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Issue Date: Vol. 54, No. 3, March 2014, Posted On: 4/7/2014


It's Time For OCS To Preempt Government Labeling Regulation


by Matt Greenwald
TAGS: vending, office coffee service, coffee brewing, vending, OCS technical service, coffee equipment service, vending service, Matt Greenwald, FDA vending rules, Section 4205, Affordable Care Act

While the Food and Drug Administration works to finalize the rules and regulations required by Section 4205 of the Obama administration's Affordable Care Act, which mandates that nutritional information be visible to consumers before they make their selections, we might pause and consider the wider implications. Conforming to these new rules is estimated to cost the vending industry $30 million to make the necessary modifications to vending machines in the field today.

Though these new guidelines do not apply to the OCS sector, you don't need to be an alarmist to see that coffee service -- and other providers of beverage and food services -- are in the line of fire. No one expected a law designed for fast food chains to be extended to vending operators. OCS must work proactively to develop its own set of rules before the government does.

The reasoning behind the new vending regulation seems to be that glassfront merchandisers necessarily display their selections with only the front of the package visible, so consumers can't read the nutritional information (especially the caloric content) printed on the back. The FDA seems to believe that consumers may choose healthier options when making their purchase if they can read this information and, if they do, it will combat the nation's obesity problem which is said to cost our healthcare system an estimated $180 billion annually.

Coffee being the country's second most prevalent beverage, it's only a matter of time before someone starts working to extend that reasoning into the total workplace refreshment service business. Although office refreshment product packages generally can be picked up and examined from all sides, many questions might be raised about "serving sizes" of items in bulk packaging and so on.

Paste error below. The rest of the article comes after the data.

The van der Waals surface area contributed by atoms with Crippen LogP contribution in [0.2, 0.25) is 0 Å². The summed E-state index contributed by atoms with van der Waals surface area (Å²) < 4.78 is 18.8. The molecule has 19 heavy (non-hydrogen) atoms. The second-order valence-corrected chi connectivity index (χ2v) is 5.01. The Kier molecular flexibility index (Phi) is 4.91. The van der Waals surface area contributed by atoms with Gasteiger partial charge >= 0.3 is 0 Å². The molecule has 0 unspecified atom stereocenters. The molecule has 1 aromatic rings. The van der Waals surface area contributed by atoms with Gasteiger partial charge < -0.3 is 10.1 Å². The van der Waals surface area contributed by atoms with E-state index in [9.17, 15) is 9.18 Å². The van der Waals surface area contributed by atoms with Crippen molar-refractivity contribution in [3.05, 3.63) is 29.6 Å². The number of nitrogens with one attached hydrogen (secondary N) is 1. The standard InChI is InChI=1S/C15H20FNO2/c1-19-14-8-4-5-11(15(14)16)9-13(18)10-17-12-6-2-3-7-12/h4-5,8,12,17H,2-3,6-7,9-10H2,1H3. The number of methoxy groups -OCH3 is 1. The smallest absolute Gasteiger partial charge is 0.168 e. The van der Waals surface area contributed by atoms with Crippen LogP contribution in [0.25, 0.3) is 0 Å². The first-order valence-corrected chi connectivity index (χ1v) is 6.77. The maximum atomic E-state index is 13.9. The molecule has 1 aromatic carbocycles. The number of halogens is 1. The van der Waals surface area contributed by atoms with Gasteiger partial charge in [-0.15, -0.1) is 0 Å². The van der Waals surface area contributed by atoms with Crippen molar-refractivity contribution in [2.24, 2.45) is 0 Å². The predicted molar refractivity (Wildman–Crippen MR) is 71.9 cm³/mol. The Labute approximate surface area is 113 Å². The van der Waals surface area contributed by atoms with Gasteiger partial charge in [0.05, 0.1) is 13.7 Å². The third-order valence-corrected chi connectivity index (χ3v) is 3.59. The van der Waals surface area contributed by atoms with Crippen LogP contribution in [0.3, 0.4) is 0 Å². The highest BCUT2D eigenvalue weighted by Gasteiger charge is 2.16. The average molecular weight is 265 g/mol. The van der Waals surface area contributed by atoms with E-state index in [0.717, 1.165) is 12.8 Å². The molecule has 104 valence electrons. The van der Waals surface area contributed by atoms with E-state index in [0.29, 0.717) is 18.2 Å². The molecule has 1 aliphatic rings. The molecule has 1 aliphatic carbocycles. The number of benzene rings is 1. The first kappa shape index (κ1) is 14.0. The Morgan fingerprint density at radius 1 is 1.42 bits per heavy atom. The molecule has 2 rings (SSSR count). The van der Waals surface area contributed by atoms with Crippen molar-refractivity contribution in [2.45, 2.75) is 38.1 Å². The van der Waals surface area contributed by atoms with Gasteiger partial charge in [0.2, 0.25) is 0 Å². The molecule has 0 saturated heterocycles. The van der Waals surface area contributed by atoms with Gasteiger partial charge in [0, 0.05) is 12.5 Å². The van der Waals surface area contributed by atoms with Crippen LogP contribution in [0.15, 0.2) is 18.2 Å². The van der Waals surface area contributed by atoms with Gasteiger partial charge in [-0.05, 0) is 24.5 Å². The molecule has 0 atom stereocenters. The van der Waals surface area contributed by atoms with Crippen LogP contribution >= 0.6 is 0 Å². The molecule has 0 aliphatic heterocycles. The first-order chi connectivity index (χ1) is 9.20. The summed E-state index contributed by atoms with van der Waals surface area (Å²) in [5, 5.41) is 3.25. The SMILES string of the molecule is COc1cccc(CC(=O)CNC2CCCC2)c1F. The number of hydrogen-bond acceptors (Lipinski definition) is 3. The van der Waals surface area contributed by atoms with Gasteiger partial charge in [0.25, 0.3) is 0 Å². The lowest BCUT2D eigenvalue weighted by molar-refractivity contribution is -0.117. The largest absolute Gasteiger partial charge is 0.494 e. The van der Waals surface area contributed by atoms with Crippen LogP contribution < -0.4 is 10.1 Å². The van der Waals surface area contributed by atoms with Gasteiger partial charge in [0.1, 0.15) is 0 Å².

OCS professionals can only benefit by taking this matter into their own hands by becoming proactive. Government intervention would create excessive and unnecessary expenses. The industry is more qualified than any government agency to police its business.

Does coffee even have caloric content? It does, although it's minimal. Black coffee contains 2 to 10 calories per cup, so that's obviously not the issue. What needs immediate attention is everything else on your list of product offerings: dairy and nondairy creamers, sugar and flavorings all add calories to the cup, often quite a few of them.

I am sure that vending operators will seek the assistance of snack and candy manufacturers, bottlers and other beverage distributors and the rest of the product supply community in developing packaging solutions that display the required consumer information. Coffee service operators need to explain to their suppliers that the challenge to the hot beverage industry is not restricted to OCS, and is not only the operator's problem. It is the supplier's problem, too.

WHAT'S IN THE CUP?

Today's extensive and diverse choices of single-cup brewing methods -- cups through capsules, pods, cartridges, packs and packets to discs -- are generally not labeled for individual sale and do not provide the information that would be required to comply with regulations parallel to the ones imposed on vending. So we need to know what the manufacturers of single-serve options are doing to proactively comply, to take on their share of the responsibility, to participate in a voluntary industry movement before it stops being voluntary. It certainly will be to their advantage to do so.

What variances for caloric data would be acceptable to a government regulator? How is responsibility to be apportioned between supplier and operator? Black coffee has the least amount of calories; if you add sugar, chocolate, vanilla (French or any other kind) the calories rise. As we give the consumer more ways to customize a drink, the difficulty in determining the actual caloric content of the resulting concoction is considerable.

And what about allergens, caffeine content, artificial sweeteners, acidity and the like? Might we be held liable if a certain blend is more acidic than another and so upsets someone's delicate gastrointestinal system?

Let's start the dialogue.


Matt Greenwald MATT GREENWALD is the director of vending and OCS at Betson Enterprises (Carlstadt, NJ). Greenwald is a 20-year veteran of the commercial coffee equipment industry, where he's worked for roasters, distributors and manufacturers. Prior to joining Betson, he was vice-president of a national organization that provides installation, repair and maintenance services to some of the world's largest retailers, equipment manufacturers and coffee companies.


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